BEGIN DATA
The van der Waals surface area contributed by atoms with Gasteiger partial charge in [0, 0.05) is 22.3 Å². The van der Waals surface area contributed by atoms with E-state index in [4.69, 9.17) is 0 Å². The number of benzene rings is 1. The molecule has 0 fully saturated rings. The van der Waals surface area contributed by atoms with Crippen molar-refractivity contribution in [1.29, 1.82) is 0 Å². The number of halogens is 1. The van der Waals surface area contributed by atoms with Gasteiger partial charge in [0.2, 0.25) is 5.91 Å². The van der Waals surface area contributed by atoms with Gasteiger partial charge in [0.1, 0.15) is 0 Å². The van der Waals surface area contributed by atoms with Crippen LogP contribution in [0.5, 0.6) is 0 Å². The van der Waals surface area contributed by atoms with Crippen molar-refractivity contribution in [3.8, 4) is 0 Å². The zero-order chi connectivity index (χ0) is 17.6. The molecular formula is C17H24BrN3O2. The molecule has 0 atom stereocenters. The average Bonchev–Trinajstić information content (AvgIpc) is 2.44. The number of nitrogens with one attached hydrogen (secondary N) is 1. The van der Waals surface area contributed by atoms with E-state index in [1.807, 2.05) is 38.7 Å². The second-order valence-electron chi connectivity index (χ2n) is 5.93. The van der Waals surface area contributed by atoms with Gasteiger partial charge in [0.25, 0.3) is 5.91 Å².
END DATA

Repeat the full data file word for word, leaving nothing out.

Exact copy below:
The van der Waals surface area contributed by atoms with Gasteiger partial charge in [0, 0.05) is 22.3 Å². The van der Waals surface area contributed by atoms with E-state index in [4.69, 9.17) is 0 Å². The number of benzene rings is 1. The molecule has 0 fully saturated rings. The van der Waals surface area contributed by atoms with Crippen molar-refractivity contribution in [1.29, 1.82) is 0 Å². The number of halogens is 1. The van der Waals surface area contributed by atoms with Gasteiger partial charge in [0.2, 0.25) is 5.91 Å². The van der Waals surface area contributed by atoms with Gasteiger partial charge in [0.1, 0.15) is 0 Å². The van der Waals surface area contributed by atoms with Crippen LogP contribution in [0.5, 0.6) is 0 Å². The van der Waals surface area contributed by atoms with Crippen molar-refractivity contribution in [3.8, 4) is 0 Å². The zero-order chi connectivity index (χ0) is 17.6. The molecular formula is C17H24BrN3O2. The molecule has 0 atom stereocenters. The average Bonchev–Trinajstić information content (AvgIpc) is 2.44. The number of nitrogens with one attached hydrogen (secondary N) is 1. The van der Waals surface area contributed by atoms with E-state index in [1.807, 2.05) is 38.7 Å². The second-order valence-electron chi connectivity index (χ2n) is 5.93. The van der Waals surface area contributed by atoms with Gasteiger partial charge in [0.25, 0.3) is 5.91 Å².